I'm way too cynical these days. After leafing through the doublespeak and
circlicued excuses for inaction that make up the Pentagon's new "Defense
Language Transformation Roadmap," I blew it off.
The document — only 19 pages, so take a look — traces, all too
clearly, the project's shameful chronology. It got under way in November
2002 — over a year after the Sept. 11 terrorist attacks — when the
undersecretary of defense for personnel and readiness was directed to have
the military departments review their requirements for language
In September 2003 — two years after the 9/11 attacks that made
officials realize they didn't know enough about the rest of the world —
the deputy undersecretary of defense for plans commissioned a study
"assessing language needs..."
From June through August, 2004, the steering committee oversaw the
development — and on Aug. 31, approved—the "Roadmap," and submitted it to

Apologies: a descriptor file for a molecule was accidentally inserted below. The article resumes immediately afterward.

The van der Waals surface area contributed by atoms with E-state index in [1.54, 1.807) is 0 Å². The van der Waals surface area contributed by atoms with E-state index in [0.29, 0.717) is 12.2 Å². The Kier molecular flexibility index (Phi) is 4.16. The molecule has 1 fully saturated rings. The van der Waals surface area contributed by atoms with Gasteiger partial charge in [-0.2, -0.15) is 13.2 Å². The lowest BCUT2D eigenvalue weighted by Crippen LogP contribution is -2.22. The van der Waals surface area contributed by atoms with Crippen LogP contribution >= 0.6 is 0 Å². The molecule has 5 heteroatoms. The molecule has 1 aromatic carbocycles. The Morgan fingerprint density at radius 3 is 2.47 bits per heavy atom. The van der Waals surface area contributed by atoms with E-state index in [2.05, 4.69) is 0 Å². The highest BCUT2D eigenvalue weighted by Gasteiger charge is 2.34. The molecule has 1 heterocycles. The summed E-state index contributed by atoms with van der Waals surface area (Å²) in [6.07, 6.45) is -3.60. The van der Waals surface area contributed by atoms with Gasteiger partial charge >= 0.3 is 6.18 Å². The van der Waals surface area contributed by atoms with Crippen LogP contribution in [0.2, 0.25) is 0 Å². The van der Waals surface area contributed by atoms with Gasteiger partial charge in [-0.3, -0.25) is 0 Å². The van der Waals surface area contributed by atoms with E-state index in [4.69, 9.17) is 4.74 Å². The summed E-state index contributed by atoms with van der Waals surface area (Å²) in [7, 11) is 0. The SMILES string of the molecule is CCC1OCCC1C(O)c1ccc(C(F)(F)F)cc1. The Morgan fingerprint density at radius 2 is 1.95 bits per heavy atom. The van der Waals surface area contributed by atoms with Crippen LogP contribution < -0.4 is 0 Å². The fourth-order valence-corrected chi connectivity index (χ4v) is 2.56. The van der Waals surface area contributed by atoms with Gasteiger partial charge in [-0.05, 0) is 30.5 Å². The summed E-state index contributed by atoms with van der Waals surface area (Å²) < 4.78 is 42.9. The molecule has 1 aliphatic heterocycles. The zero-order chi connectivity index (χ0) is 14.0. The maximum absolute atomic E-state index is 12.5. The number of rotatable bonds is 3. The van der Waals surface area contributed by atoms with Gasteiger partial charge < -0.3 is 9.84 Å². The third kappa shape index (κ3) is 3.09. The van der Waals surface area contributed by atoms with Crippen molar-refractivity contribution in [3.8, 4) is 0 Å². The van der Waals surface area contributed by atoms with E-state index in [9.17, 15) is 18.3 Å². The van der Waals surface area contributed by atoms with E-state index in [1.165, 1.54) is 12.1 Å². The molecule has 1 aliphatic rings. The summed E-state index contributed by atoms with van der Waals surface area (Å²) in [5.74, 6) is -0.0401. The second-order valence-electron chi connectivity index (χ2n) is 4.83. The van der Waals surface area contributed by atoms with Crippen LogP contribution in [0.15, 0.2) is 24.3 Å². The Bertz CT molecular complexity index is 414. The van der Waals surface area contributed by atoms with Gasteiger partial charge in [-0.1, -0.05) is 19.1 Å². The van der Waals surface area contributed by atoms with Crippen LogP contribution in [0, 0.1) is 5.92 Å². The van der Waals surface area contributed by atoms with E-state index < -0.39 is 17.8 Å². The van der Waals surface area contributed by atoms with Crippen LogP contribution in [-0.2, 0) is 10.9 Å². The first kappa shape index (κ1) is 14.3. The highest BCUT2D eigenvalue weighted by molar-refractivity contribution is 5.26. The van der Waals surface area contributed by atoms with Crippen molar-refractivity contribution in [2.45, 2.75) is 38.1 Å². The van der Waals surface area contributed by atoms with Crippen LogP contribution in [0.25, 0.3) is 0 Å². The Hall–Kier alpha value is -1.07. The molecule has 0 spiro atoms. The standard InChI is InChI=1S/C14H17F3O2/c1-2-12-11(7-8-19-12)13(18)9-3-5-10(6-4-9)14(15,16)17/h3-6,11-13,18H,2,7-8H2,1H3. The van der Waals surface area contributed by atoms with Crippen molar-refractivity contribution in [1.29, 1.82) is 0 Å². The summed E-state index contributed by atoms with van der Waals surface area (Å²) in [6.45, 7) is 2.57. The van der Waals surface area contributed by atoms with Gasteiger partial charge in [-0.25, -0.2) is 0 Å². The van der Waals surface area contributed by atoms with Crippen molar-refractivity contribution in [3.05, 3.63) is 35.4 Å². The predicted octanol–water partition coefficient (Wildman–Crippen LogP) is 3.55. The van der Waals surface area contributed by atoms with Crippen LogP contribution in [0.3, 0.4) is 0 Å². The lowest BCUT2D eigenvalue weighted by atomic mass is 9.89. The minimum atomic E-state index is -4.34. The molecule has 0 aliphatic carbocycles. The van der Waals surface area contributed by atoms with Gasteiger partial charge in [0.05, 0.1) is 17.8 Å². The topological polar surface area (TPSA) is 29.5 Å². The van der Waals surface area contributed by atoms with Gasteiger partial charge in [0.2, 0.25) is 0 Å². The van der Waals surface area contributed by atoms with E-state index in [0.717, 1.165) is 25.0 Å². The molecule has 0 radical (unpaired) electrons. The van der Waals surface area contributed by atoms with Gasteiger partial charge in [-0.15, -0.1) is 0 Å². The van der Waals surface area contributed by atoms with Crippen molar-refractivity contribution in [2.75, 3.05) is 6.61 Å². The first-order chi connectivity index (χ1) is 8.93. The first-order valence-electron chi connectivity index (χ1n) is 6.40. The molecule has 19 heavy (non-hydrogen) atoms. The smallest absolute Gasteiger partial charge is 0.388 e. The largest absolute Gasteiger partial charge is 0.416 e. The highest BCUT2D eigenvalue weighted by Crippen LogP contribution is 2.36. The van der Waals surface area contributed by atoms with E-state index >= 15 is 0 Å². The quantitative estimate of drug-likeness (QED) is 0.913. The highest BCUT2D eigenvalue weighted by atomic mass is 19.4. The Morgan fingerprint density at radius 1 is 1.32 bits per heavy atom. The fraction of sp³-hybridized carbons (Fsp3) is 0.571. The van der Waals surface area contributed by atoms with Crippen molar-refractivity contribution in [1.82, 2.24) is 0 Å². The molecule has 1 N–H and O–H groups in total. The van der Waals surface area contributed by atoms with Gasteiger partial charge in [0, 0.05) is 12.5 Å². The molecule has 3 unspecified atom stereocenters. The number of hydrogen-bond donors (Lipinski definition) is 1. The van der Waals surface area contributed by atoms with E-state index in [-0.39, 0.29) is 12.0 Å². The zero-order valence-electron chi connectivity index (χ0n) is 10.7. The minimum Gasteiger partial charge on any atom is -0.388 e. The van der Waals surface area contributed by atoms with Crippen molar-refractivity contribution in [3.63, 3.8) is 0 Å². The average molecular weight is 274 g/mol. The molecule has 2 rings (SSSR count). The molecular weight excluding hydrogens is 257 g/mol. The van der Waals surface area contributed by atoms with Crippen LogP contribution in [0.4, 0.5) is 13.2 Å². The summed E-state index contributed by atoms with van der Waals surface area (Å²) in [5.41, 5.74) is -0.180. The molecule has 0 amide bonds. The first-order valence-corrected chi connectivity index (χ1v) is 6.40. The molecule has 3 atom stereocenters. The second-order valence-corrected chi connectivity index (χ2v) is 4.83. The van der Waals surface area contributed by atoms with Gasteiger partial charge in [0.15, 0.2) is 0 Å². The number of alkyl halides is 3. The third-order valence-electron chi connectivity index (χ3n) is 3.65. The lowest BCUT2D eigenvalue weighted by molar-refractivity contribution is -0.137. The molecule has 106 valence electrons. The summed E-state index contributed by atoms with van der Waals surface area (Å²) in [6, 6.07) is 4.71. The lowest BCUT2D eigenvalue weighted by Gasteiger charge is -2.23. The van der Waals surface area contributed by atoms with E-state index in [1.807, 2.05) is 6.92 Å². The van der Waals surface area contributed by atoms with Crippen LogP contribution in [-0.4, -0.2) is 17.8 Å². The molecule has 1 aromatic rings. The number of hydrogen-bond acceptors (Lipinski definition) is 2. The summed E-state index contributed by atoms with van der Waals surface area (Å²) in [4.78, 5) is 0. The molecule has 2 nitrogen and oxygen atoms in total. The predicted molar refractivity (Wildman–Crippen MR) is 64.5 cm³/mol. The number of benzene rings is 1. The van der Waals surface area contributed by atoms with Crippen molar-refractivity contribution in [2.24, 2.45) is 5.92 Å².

the undersecretary of defense.
So, by the end of last summer, it had taken 21 months simply to draw up
a 19-page plan.
It gets worse.
The plan lays out a series of "required actions" to improve language
skills and incorporate expertise in languages and area studies in the
military's programs for recruitment, promotion, and training. But look at
the plan's dawdling deadlines.
For instance: "Publish a DoD Instruction providing guidance for
language program management." The deadline: July 2005. That's 11 months —
not to come up with a program, but to issue guidance for managing the
"Develop and sustain a personnel information system that maintains
accurate data on all DoD personnel skilled in foreign-language and
regional expertise. Work closely to ensure stabilized data entry and
management procedures." Deadline: September 2008...
In the three and a half years after the Japanese bombed Pearl Harbor in
1941, the United States built a massive arsenal, equipped an equally
massive fighting force, and declared victory in a worldwide war over
imperial Japan and Nazi Germany.
In the three and a half years after the Soviets launched the Sputnik
satellite in 1957, the U.S. government funded dozens — if not hundreds —
of Russian-language and Russian-studies departments not just within the
military but in high schools and colleges all across America.
Now, three and a half years after Islamic fundamentalists flew
airplanes into the World Trade Center and the Pentagon, the Department of
Defense is three months away from publishing an official "instruction"
providing "guidance for language program management."